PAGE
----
Gov. Roy Cooper traded blows with the North Carolina Chamber of Commerce this weekend as he accused the business group of routinely opposing Black judicial nominees.
Cooper, a Democrat, sent a letter to the chamber on Friday claiming it was using its political influence to block Black appointees to several judicial and quasi-judicial boards.
“An organization that is designed to help our economy and North Carolina businesses should be strongly supporting the speedy confirmation of qualified Black nominees to positions of leadership in our state,” he said in the letter.
The chamber strongly denied Cooper’s claims in a letter sent Sunday.
“Having worked tirelessly and effectively to secure a promising future for the entirety of North Carolina’s business community – and always doing so without regard to identity – being wrongly and arrogantly lectured to by the state’s chief executive with outrageous claims of racism is enormously hurtful and dispiriting,” the letter, signed by the chamber’s president, Gary Salamido, said.
Cooper and chamber exchange accusations
While Cooper acknowledged that the chamber has no official power to approve or reject nominations, he made frequent mention of the group’s influence on the General Assembly, which votes to confirm Cooper’s appointees.
He claimed that the chamber “plays a pivotal role” in appointing members to the Business Court, the Industrial Commission and the Board of Review and said that, since 2017, the legislature has confirmed only 13 out of 33, or 39% of Black nominees to these boards. In comparison, the legislature confirmed 42 out of 70, or 60%, of white nominees to the boards, he said.
Cooper noted that six consecutive Black nominees to the Board of Review, which rules on cases regarding unemployment benefits, were rejected in 2021 and 2022.
“In each of these denials it was difficult, if not impossible, to get an explanation from General Assembly members or the chamber of substantive objections to the nominees,” he said.
In the chamber’s response, Salamido noted that the nominee who was ultimately appointed to the board was Black, and two out of three of the board’s current members are Black.
He also provided explanations for the six failed nominees Cooper mentioned, noting that three of them were attorneys who planned to keep their law practices active if appointed.
“Respectfully, the NC Chamber does not believe that service on a board that, for example in 2021 had 7,000 pending appeals, is a part-time job,” he wrote.
The other appointees, Salamido said, were known to have contentious relationships with legislative leadership, who would need to vote to confirm them. He noted that state law effectively nullifies any of the governor’s nominations to the board if the legislature does not act on them within 30 days.
“It would therefore probably be wise to invest time in discussing and vetting nominees prior to lobbing their names to Jones Street,” Salamido wrote.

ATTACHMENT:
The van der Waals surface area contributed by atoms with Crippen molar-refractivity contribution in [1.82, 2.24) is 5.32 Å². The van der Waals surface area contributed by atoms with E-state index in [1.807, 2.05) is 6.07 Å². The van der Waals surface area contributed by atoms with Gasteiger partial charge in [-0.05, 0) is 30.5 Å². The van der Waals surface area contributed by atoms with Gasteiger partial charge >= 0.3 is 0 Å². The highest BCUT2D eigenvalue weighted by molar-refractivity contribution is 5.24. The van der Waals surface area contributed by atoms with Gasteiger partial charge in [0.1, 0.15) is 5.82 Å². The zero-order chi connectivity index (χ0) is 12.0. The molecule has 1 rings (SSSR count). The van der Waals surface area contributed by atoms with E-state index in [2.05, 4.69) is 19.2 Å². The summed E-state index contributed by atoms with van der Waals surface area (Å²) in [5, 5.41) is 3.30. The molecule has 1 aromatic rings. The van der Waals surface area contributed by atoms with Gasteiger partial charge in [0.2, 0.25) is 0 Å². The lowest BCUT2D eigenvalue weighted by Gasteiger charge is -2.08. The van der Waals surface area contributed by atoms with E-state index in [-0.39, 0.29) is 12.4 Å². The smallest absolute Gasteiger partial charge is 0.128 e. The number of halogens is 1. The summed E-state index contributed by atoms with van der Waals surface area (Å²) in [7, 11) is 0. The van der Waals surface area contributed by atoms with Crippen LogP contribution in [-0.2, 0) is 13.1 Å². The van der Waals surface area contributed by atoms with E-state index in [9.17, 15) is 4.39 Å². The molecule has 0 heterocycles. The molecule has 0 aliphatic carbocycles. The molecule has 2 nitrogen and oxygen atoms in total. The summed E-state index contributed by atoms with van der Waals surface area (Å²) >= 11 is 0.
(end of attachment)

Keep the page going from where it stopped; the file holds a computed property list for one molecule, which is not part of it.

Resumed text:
As for the Business Court, which handles cases regarding corporate and commercial law, Cooper noted that all of the court’s six judges are white and the General Assembly did not consider confirming two consecutive Black women he nominated.
“Appointments to the Business Court are a priority of the chamber, and legislators and staff have repeatedly referred to the chamber’s refusal to endorse my qualified nominees as legislators’ motivation for not taking action,” he wrote.
Salamido acknowledged that the chamber opposed Cooper’s nomination of Tenisha Jacobs, a Black woman, in 2022.
“Notwithstanding our efforts to collaborate with you and your staff to nominate a more viable candidate, you ignored our concerns and submitted the nomination of an individual whose positions have conflicted directly with those taken by the business community in numerous matters over the years,” he said, attaching a 2022 letter sent to legislative leaders explaining the chamber’s opposition to Jacobs.
As for Cooper’s current nominee to the court, Jocelyn Mitnaul Mallette, Salamido wrote that she is “extraordinarily impressive” and said “we would humbly suggest that her nomination might have still been on a pathway to success had you engaged more constructively this past legislative session to secure it.”
Salamido also balked at the notion that the chamber routinely opposed Black nominees to the Industrial Commission, writing that two of Cooper’s last six nominations were Black and the chamber supported their confirmation.
Near the end of Salamido’s letter, he mentioned that Cooper has not supported former North Carolina Supreme Court Justice Michael Morgan’s run for governor, endorsing Attorney General Josh Stein instead.
“It is also well-chronicled that a long-serving and highly regarded Supreme Court Justice recently resigned to seek your party’s nomination for Governor,” Salamido wrote. “He also happens to be Black. Not only have you swiftly endorsed his opponent, who is not Black, you also appointed a non-minority to fill his open seat on the Supreme Court.”
In a separate letter sent to the chamber on Monday, Cooper did not acknowledge Salamido’s comments about Morgan, but said he found it noteworthy that the body did not comment on the low percentage of Black nominees confirmed by the legislature.
“The data is stark, and I feel confident that many of your members want the chamber to exercise its substantial influence in trying to fix it,” he said.